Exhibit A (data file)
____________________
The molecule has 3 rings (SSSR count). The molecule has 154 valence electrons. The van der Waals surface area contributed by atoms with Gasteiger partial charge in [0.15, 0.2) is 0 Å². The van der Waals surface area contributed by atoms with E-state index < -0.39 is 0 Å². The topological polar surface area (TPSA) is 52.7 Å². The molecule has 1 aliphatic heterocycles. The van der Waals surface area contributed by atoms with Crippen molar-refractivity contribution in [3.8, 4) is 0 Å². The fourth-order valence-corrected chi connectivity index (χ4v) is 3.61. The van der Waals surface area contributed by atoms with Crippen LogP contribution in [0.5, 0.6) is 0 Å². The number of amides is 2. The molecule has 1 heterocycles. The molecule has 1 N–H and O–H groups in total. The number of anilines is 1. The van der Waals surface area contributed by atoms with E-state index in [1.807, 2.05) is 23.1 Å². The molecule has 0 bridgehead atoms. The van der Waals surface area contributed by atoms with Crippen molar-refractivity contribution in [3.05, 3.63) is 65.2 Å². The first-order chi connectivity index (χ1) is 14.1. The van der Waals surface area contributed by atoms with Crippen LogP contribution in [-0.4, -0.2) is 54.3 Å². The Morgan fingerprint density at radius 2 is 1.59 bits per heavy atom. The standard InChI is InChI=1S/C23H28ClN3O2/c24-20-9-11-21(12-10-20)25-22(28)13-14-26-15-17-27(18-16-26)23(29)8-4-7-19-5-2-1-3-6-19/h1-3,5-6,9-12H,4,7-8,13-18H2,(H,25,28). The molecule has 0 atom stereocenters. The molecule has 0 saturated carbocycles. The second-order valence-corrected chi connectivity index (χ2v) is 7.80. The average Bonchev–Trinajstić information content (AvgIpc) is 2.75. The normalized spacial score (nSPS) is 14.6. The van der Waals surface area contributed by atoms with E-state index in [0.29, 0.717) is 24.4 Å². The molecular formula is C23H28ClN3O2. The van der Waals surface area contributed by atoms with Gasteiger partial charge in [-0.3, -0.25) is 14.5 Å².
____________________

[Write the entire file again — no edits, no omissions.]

The molecule has 3 rings (SSSR count). The molecule has 154 valence electrons. The van der Waals surface area contributed by atoms with Gasteiger partial charge in [0.15, 0.2) is 0 Å². The van der Waals surface area contributed by atoms with E-state index < -0.39 is 0 Å². The topological polar surface area (TPSA) is 52.7 Å². The molecule has 1 aliphatic heterocycles. The van der Waals surface area contributed by atoms with Crippen molar-refractivity contribution in [3.8, 4) is 0 Å². The fourth-order valence-corrected chi connectivity index (χ4v) is 3.61. The van der Waals surface area contributed by atoms with Crippen LogP contribution in [0.5, 0.6) is 0 Å². The number of amides is 2. The molecule has 1 heterocycles. The molecule has 1 N–H and O–H groups in total. The number of anilines is 1. The van der Waals surface area contributed by atoms with E-state index in [1.807, 2.05) is 23.1 Å². The molecule has 0 bridgehead atoms. The van der Waals surface area contributed by atoms with Crippen molar-refractivity contribution in [3.05, 3.63) is 65.2 Å². The first-order chi connectivity index (χ1) is 14.1. The van der Waals surface area contributed by atoms with Crippen LogP contribution in [-0.4, -0.2) is 54.3 Å². The Morgan fingerprint density at radius 2 is 1.59 bits per heavy atom. The standard InChI is InChI=1S/C23H28ClN3O2/c24-20-9-11-21(12-10-20)25-22(28)13-14-26-15-17-27(18-16-26)23(29)8-4-7-19-5-2-1-3-6-19/h1-3,5-6,9-12H,4,7-8,13-18H2,(H,25,28). The molecule has 0 atom stereocenters. The molecule has 0 saturated carbocycles. The second-order valence-corrected chi connectivity index (χ2v) is 7.80. The average Bonchev–Trinajstić information content (AvgIpc) is 2.75. The normalized spacial score (nSPS) is 14.6. The van der Waals surface area contributed by atoms with E-state index in [0.29, 0.717) is 24.4 Å². The molecular formula is C23H28ClN3O2. The van der Waals surface area contributed by atoms with Gasteiger partial charge in [-0.3, -0.25) is 14.5 Å².